It’s a Girls WORLD

St. Andrew’s Priory will represent Hawaii at the Team America Rocket Challenge in Virginia next month - the only team from the Islands to make it to the high-tech competition. Somewhere, Queen Emma is smiling. And while the concept of rocketry would certainly be foreign to her, the idea of young women competing and succeeding at the highest levels is exactly why,

Alana Folen
Friday - May 02, 2008
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St. Andrew's Priory rocketry team
St. Andrew’s Priory rocketry team Tracey Ige, mentor Dr. Jake Hudson, Leah Creamer, Danica Swenson, Chang Qi, Kamilla Pollock, Toka Beech and Giavana Coluccio

Somewhere, Queen Emma is smiling. And while the concept of rocketry would certainly be foreign to her, the idea of young women competing and succeeding at the highest levels is exactly why, in 1867, she founded the all-girls St. Andrew’s Priory School. So, yes, Emma would be smiling at news that a team of Priory girls will represent Hawaii at the Team America Rocket Challenge (TARC) in Virginia next month.

Which means that the first time Hawaii sends a team to the high-tech TARC nationals, it’s an all-girls squad, comprised of Toka Beech, Leah Creamer, Kamilla Pollock, Tracey Ige, Dana Arbaugh, Danica Swenson, Gia Coluccio and Chang Qi. On a recent day, the girls built and launched a 46-inch-long, 3-inch diameter rocket 748 feet with a total flight time of 42.3 seconds. The rocket is self-built and according to their team mentor, Dr. Jake Hudson, resembles a “giant hunk of watermelon.”

“Being that they’re the only team in the state of Hawaii to make it to nationals, in my book they’re already winners,” Hudson exclaims.

The queen’s girls have certainly come a long way, baby - in lots of ways.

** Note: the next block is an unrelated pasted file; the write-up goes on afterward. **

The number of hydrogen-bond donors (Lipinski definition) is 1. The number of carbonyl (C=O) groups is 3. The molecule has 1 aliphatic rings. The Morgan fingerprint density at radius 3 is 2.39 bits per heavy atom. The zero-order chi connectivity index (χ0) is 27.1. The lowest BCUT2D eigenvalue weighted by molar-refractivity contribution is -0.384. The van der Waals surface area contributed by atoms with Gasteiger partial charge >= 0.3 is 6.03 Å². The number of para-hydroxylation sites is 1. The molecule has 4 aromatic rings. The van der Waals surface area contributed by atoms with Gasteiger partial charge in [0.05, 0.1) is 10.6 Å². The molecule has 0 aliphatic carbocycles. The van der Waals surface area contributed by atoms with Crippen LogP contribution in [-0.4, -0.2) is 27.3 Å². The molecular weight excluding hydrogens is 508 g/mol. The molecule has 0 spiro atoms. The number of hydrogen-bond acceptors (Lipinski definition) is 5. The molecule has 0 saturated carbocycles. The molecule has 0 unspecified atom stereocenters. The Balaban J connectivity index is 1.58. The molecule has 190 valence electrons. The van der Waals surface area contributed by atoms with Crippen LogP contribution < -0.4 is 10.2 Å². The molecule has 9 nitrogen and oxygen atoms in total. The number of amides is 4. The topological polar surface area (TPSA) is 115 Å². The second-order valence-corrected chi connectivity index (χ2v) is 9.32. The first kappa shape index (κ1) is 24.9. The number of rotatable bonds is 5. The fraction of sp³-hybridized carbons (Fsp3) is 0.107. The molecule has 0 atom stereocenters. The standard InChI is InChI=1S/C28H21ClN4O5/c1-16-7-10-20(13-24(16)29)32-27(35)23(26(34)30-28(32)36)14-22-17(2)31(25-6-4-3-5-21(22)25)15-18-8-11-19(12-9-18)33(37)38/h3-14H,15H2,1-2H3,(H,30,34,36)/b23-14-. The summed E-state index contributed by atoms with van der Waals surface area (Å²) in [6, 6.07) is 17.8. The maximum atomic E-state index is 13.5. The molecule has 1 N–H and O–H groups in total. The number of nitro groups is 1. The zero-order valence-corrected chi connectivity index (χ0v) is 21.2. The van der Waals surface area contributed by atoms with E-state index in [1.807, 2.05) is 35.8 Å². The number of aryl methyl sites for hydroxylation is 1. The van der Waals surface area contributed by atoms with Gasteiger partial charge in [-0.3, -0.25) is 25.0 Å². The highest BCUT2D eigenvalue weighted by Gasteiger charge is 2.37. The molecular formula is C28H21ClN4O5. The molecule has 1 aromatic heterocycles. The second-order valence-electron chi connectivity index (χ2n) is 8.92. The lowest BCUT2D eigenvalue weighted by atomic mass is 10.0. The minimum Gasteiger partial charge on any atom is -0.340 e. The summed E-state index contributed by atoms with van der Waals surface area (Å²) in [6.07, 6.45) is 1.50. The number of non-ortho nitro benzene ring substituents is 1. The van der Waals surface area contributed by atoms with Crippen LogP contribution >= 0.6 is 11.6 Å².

At St. Andrew’s Priory, says Sandra Theunick, head of schools, technology is deeply integrated into the curriculum. Each girl in grades 5 to 12 utilizes laptops in class. They do their own podcasts, webcasts, iMovies and interactive reports - everything is online. But despite the endless benefits of technology, Theunick makes it distinctly clear that technology cannot replace human interaction.

“Trying to humanize technology and make the quality of communication exceedingly strong and high is a challenge that every school faces these days,” she says, adding,“Here at the Priory, I think we have a good balance of that. The good, caring environment, the very intimate, personal communication that goes on tempers what could become a totally technologically driven program.”

No matter how technologically advanced our world becomes or what the future brings, Theunick says, there are basic skills and competencies that we all need to succeed at all stages of life.

“Whether they’re skills of analysis, learning to be lifelong learners, learning to be good communicators, learning to be compassionate - all of those will serve our young women well as they go into the future,” she attests.

As for the school’s many successful grads in all fields - and for that championship rocketry team - Theunick says it’s the desire to do well that makes all the difference, not necessarily a competitive nature.

“Girls can be competitive, yes, but they can also be very collaborative. That’s what I’ve noticed about good girls’ schooling - you teach them to measure their success against their own ability, and I think that’s something you don’t necessarily see in co-education.